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On the trail of giants: Giraffe research and conservation in Tanzania

Written by Monica Bond

Witnessing a herd of giraffes on the African savanna today is like stepping back in time a million years, to the Pleistocene era when many species of ‘megafauna’ roamed the Earth.

Despite being an African icon and one of the planet’s last megafauna, giraffes have become endangered throughout Africa due to habitat loss for agriculture, deforestation for charcoal, and bushmeat poaching. Giraffe numbers have plummeted to the point where they are now vulnerable to extinction with fewer than 100,000 individuals.

giraffe, Tarangire, Tanzania

Tanzania is a stronghold for giraffes, and the Maasai giraffe subspecies is the national animal. Yet few people here are aware of the plight of these gentle giants. We feel it is our job as scientists to bring this issue to light and provide data-driven solutions.

Through our organisation, the Wild Nature Institute – a science and education non-profit – Dr. Derek Lee and I began photographing individual giraffes in 2011 to build a demographic database on giraffes across the Tarangire ecosystem in northern Tanzania.

Giraffe research, Dr Derek Lee

Dr. Derek Lee at camp

The Tarangire ecosystem is second only to the world-famous Serengeti ecosystem in giraffe density, and Tarangire supports its own distinct ‘great migration’ of wildebeests and zebras, but most of the land is unprotected.

Human populations and agriculture have boomed in recent decades, causing substantial habitat loss and fragmentation, and bushmeat poaching is also a serious problem. Giraffes are hunted with motorbikes and machetes, and targeted with wire neck snares set in the trees.

giraffe with snare

A giraffe with a wire neck snare

We study wild giraffes using digital photography and pattern-recognition software to identify and monitor individuals by their coat patterns. Every giraffe has unique and unchanging spot patterns, much like the human fingerprint. These spot patterns enable us to identify and track thousands of individual giraffes. We can determine where and when we last saw the animal, whether a female was pregnant or nursing, and who else was in the herd.

Identifying animals through photographs enables scientists like us to obtain data on thousands of animals, sample sizes unheard of when using expensive and dangerous physical captures for tagging large mammals. Other recent studies have also used this methodology on wild dogs and cheetahs elsewhere in Africa.

giraffe, acacia leaves

Wild Nature Institute’s goal is to assist Tanzanian wildlife agencies to locate, protect, and connect areas important for giraffes, so healthy populations can persist into the future. In our five years of research we have identified and are monitoring over 2,100 giraffes in the Tarangire ecosystem, representing the largest individually based demographic study ever conducted on this species.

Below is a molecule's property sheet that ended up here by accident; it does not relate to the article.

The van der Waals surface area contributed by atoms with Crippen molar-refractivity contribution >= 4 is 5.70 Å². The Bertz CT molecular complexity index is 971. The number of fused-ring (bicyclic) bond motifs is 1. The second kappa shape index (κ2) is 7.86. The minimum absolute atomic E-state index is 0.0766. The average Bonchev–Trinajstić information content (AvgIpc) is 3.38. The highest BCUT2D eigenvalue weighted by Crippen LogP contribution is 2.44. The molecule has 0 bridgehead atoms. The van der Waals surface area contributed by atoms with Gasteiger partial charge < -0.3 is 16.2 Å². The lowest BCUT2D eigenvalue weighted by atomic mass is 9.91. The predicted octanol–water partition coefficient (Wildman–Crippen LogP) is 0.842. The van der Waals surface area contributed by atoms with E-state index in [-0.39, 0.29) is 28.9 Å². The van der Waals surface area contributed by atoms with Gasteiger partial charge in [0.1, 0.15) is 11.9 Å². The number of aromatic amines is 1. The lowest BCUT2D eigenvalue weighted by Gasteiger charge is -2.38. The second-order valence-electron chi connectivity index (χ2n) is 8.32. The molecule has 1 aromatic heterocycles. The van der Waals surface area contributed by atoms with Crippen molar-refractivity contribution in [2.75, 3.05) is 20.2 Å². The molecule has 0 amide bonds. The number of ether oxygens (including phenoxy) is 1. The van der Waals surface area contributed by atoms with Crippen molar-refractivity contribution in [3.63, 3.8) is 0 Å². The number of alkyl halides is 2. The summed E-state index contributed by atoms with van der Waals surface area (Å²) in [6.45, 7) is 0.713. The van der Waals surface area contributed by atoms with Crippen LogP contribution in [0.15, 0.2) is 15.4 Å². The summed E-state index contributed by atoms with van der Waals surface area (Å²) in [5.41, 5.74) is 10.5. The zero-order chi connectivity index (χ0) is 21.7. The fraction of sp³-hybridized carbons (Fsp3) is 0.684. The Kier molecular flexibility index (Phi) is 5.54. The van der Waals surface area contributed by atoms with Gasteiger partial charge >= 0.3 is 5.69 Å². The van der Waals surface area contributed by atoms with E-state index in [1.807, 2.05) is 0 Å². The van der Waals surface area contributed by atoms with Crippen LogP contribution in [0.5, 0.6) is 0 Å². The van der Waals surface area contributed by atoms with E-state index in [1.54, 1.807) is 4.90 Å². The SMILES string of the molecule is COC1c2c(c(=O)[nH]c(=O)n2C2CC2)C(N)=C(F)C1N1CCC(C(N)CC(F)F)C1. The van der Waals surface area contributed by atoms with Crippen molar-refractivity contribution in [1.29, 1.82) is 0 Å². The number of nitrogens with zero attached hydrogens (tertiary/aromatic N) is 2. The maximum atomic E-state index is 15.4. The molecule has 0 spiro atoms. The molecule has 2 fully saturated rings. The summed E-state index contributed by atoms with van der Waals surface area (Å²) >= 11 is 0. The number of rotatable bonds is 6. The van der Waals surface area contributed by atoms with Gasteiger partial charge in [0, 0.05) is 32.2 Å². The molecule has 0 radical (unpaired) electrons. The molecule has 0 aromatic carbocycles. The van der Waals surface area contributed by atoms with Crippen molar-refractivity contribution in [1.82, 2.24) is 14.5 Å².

Our objectives are to understand why some areas support high giraffe survival and reproduction while other areas do not, and offer insights into what may be the most effective conservation measures. Actions such as identifying and conserving important calving grounds and critical movement pathways will allow giraffes to continue roaming across this ecosystem as they have for eons.

giraffe, mother and calf, Tanzania

Our research has documented that adult female survival – critically important for sustaining populations – is higher in the national parks where anti-poaching measures are strong, so we recommended expanding these measures to areas outside the parks. Indeed, increased vigilance is needed even inside some protected areas, as a recent study of giraffes by Dr. Megan Strauss of the University of Minnesota found evidence of poaching deep inside Serengeti National Park.

Together with Dr. Strauss, we investigated ecological correlates and mortality rates of a skin disease affecting Maasai giraffe. We discovered that the disease is non-existent in more fertile soils, and that mortality among affected giraffes is no higher than in non-symptomatic animals, suggesting that immediate veterinary intervention is not currently needed.

giraffe and zebra, Manyara Ranch

In our most recent study, we revealed important links between migratory wildlife and resident giraffes (which do not migrate). When migratory wildebeests and zebras are seasonally in an area, survival of giraffe calves there is higher, because lions are focusing their attentions on the most abundant prey, the wildebeests and zebras. This is an excellent example of the complexity of the web of life, and how protecting one species means protecting them all.

However, Tarangire’s wildebeest population, which is genetically distinct and geographically isolated from the Serengeti population, is crashing because of habitat loss, bushmeat poaching, and disruption of migratory routes. Conserving the Tarangire wildebeest migration will have positive ripple effects throughout the ecosystem, benefitting threatened resident wildlife like giraffes, and sustaining Tanzania’s tourism economy.

Giraffe, Ngorongoro Conservation area

Much remains to be done to safeguard a future for wild giraffes. On-the-ground conservation efforts need to be supported, such as anti-poaching patrols and land-use planning in village lands to prevent animal movement corridors from being blocked. Environmental education also will build long-term support for community conservation.

Without increased awareness, this beloved animal will continue to slide quietly toward extinction. Visit Wild Nature Institute for more information about what you can do to help these gentle giants.

Giraffe males, Tarangire, Tanzania


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